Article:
The most important spelling words for an allergic kid
We showed up at a birthday party to see bowls of peanuts among the snacks. It freaked Big Guy out, but I've been trying to teach him to avoid rather than freak out. "They're only on one table," I said. "Just stay away from that table."
It's not quite that simple for him, because he's contact allergic to peanut and would have broken out if a friend had touched a peanut and then touched him. Luckily, chips and mountains of yummy fruit lured the kids away from the peanuts.
Next, the pizza man came. To make it even worse it was the pizza man from the one place in town that will accommodate us cheerfully, except I hadn't thought to ask if there would be pizza at a 3 p.m. party. Big Guy was forced to look on as his friends munched. I think the hostess was more upset than he was. Bad, bad Mommy.
At least I had remembered to bring his egg-free cupcakes. I had not, however, remembered to bring enough for him to share with friends for whom the appeal of sprinkles trumps the attraction of birthday cake. Bad, bad Mommy.
Next came the goody bags, and a lifetime of allergic living has taught Big Guy that he doesn't get to dive in until an adult has examined the candy. Based on the pinata candy earlier, I figured most of it would be safe. Dye-laden but allergy safe, and I've started letting dye slide at parties.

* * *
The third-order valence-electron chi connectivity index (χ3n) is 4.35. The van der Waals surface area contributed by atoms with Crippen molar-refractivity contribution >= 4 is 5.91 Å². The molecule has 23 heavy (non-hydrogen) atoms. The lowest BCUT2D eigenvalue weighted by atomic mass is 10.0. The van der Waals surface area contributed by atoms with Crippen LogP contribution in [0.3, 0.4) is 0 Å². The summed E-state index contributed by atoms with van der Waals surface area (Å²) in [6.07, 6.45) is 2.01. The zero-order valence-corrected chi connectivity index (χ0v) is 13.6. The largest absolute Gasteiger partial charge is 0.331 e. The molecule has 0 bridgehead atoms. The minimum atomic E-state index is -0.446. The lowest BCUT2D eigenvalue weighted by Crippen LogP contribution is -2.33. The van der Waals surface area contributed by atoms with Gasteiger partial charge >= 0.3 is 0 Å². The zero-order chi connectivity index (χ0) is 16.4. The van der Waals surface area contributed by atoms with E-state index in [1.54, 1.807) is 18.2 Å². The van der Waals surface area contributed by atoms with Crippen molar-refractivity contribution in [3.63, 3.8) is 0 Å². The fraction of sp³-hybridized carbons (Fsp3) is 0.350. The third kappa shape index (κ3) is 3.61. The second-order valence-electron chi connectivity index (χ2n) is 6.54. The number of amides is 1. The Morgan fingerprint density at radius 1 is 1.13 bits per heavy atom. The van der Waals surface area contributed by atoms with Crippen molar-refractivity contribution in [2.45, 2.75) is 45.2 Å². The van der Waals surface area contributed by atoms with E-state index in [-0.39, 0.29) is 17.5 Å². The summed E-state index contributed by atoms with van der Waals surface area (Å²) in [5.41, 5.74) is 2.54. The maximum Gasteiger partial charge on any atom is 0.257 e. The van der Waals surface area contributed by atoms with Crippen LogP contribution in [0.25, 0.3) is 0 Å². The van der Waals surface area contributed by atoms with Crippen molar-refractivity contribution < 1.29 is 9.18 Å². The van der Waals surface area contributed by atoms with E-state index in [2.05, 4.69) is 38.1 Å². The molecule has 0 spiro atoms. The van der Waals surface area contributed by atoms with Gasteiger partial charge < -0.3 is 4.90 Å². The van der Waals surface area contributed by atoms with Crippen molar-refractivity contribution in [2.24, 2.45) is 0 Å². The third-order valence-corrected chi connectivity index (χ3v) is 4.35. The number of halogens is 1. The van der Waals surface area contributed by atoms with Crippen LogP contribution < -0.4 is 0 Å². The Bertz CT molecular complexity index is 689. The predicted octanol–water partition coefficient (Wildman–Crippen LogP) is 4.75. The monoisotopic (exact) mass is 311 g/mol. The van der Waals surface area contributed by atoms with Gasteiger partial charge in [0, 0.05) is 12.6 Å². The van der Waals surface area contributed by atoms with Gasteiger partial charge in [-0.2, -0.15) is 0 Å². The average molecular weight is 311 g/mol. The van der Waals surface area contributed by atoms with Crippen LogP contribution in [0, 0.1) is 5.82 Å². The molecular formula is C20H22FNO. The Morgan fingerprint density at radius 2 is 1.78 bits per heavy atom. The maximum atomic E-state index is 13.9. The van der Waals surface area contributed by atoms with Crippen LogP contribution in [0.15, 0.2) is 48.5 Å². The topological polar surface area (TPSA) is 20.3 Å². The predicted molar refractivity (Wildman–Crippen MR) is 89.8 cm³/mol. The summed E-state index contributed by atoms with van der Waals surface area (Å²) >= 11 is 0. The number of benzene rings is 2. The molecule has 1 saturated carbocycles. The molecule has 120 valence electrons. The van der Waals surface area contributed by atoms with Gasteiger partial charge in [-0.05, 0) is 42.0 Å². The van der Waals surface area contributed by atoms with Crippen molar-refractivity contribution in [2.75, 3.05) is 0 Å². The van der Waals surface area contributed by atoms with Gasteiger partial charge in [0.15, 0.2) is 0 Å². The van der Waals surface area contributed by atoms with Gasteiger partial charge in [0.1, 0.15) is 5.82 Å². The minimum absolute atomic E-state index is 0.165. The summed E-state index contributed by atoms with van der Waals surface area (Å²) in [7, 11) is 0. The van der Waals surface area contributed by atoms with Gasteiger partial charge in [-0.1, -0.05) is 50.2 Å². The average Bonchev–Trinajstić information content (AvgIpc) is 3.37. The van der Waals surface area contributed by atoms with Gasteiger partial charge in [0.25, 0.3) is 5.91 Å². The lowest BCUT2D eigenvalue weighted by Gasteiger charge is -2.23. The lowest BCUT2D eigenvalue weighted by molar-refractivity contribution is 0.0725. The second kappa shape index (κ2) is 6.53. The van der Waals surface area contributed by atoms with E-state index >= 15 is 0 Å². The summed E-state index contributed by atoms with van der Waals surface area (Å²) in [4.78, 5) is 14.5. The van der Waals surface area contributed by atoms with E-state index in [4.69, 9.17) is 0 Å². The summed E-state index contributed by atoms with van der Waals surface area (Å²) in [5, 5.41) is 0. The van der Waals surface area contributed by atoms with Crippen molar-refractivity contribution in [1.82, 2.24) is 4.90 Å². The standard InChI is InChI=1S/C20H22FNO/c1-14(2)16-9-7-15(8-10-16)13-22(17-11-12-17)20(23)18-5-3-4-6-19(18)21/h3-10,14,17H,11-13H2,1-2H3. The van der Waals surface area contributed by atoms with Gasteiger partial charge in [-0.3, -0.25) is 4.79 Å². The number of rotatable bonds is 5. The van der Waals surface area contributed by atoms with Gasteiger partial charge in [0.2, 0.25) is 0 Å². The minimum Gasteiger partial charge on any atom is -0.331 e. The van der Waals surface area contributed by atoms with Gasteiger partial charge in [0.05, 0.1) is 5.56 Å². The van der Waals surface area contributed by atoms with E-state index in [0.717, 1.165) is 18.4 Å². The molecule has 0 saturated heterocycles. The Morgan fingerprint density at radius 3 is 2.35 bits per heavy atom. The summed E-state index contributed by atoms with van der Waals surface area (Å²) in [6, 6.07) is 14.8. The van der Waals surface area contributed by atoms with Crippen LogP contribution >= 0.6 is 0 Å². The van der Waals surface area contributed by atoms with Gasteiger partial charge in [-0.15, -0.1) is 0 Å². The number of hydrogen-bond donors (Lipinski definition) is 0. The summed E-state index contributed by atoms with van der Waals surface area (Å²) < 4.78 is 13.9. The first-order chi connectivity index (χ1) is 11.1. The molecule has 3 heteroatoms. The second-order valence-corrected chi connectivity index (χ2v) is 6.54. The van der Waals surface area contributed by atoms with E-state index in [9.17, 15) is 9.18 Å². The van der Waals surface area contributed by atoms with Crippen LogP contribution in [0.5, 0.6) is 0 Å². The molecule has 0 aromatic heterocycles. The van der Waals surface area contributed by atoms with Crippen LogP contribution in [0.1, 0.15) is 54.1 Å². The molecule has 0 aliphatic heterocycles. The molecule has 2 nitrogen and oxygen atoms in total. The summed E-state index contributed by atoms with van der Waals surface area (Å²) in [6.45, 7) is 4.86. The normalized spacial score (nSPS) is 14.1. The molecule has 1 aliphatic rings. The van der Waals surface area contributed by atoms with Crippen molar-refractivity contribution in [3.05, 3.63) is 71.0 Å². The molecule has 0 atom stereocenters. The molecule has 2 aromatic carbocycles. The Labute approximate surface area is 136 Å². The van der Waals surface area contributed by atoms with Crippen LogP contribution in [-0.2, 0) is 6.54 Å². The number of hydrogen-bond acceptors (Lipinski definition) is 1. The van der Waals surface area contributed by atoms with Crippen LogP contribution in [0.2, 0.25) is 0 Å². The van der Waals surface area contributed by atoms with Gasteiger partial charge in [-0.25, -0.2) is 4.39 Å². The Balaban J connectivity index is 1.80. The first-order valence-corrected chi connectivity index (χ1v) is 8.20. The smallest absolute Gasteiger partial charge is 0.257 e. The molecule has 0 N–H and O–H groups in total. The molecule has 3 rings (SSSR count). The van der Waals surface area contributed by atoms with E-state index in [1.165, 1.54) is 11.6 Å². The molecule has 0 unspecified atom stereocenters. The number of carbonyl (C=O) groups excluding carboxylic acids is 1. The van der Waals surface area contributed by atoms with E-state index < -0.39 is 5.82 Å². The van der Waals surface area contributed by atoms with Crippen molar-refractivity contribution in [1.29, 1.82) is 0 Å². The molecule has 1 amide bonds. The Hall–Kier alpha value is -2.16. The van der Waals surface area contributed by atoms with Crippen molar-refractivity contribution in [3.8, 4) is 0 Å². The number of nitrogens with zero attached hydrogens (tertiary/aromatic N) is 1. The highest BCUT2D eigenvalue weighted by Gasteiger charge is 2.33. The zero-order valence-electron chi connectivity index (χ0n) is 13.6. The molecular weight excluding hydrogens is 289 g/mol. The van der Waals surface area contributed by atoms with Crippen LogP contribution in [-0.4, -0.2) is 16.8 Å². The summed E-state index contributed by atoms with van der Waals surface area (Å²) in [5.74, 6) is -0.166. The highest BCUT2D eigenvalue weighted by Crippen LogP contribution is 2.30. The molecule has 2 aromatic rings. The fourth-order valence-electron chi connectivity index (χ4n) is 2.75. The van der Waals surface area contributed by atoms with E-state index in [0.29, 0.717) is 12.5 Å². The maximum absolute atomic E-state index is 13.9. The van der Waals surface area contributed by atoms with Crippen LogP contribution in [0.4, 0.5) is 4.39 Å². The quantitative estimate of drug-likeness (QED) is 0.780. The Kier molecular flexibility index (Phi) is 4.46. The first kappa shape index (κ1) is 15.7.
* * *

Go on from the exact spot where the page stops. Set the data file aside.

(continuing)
As I drove, he sorted through the haul. He paused when he came to a chocolate bar. "Eat some of the others, then I'll read the label when we get home," I said.
"How do you spell 'egg' and 'peanut'?" he asked. "I'll look for it."
He couldn't find the ingredients in the tiny print so he had to wait anyway. It gave me an idea, though.
When we got home, I wrote "egg" and "peanut" on the guys' Dry-Erase board. I could have added "garlic" and "spices," but I figured that learning those first two would help him with the sweet items most kids are usually most concerned about at parties.
He kept glancing at the words the rest of the evening, and this morning declared that he now knew how to spell "egg." I'm sure he'd cheated a glance at the board before making his proclamation, but it's a start.
It still will be a few years before he's able to make it through the long list of gibberish that is ingredient labels to find all his allergens. But if he can learn to look for "egg" and "peanut" at the end, he'll have taken a huge step toward being able to help himself.
Meanwhile, we're going to a rock show today. I'm hoping there aren't any peanut fossils.
Copyright 2009 Debra Legg. All rights reserved.